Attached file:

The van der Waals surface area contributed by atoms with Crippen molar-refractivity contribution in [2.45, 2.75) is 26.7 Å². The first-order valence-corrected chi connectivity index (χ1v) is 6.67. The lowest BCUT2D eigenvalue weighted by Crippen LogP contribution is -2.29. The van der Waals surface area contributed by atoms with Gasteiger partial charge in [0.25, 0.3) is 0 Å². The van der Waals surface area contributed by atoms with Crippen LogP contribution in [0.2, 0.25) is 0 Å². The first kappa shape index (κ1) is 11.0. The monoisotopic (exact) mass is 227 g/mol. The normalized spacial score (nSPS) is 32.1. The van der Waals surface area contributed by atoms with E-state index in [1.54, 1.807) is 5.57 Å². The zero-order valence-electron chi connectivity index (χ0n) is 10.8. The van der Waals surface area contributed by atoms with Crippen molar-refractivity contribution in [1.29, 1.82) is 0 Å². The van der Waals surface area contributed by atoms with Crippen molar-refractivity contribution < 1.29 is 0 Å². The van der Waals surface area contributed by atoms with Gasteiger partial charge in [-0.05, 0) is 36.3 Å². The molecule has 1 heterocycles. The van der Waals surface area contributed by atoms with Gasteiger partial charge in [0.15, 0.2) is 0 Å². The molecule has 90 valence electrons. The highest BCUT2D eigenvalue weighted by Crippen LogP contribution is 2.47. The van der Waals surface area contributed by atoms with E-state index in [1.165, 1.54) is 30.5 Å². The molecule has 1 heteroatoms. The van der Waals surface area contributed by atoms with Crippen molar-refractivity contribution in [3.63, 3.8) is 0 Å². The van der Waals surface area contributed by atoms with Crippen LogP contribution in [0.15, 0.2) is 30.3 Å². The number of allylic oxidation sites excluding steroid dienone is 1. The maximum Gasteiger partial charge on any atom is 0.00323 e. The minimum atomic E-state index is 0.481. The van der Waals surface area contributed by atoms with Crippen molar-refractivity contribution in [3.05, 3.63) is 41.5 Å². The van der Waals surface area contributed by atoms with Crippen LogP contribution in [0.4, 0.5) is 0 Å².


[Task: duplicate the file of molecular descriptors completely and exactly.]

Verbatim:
The van der Waals surface area contributed by atoms with Crippen molar-refractivity contribution in [2.45, 2.75) is 26.7 Å². The first-order valence-corrected chi connectivity index (χ1v) is 6.67. The lowest BCUT2D eigenvalue weighted by Crippen LogP contribution is -2.29. The van der Waals surface area contributed by atoms with Gasteiger partial charge in [0.25, 0.3) is 0 Å². The van der Waals surface area contributed by atoms with Crippen LogP contribution in [0.2, 0.25) is 0 Å². The first kappa shape index (κ1) is 11.0. The monoisotopic (exact) mass is 227 g/mol. The normalized spacial score (nSPS) is 32.1. The van der Waals surface area contributed by atoms with E-state index in [1.54, 1.807) is 5.57 Å². The zero-order valence-electron chi connectivity index (χ0n) is 10.8. The van der Waals surface area contributed by atoms with Crippen molar-refractivity contribution in [1.29, 1.82) is 0 Å². The van der Waals surface area contributed by atoms with Crippen molar-refractivity contribution < 1.29 is 0 Å². The van der Waals surface area contributed by atoms with Gasteiger partial charge in [-0.05, 0) is 36.3 Å². The molecule has 1 heterocycles. The van der Waals surface area contributed by atoms with Gasteiger partial charge in [0.15, 0.2) is 0 Å². The molecule has 90 valence electrons. The highest BCUT2D eigenvalue weighted by Crippen LogP contribution is 2.47. The van der Waals surface area contributed by atoms with E-state index in [1.165, 1.54) is 30.5 Å². The molecule has 1 heteroatoms. The van der Waals surface area contributed by atoms with Crippen molar-refractivity contribution in [3.63, 3.8) is 0 Å². The van der Waals surface area contributed by atoms with Crippen LogP contribution in [0.15, 0.2) is 30.3 Å². The number of allylic oxidation sites excluding steroid dienone is 1. The maximum Gasteiger partial charge on any atom is 0.00323 e. The minimum atomic E-state index is 0.481. The van der Waals surface area contributed by atoms with Crippen molar-refractivity contribution in [3.05, 3.63) is 41.5 Å². The van der Waals surface area contributed by atoms with Crippen LogP contribution in [0.4, 0.5) is 0 Å².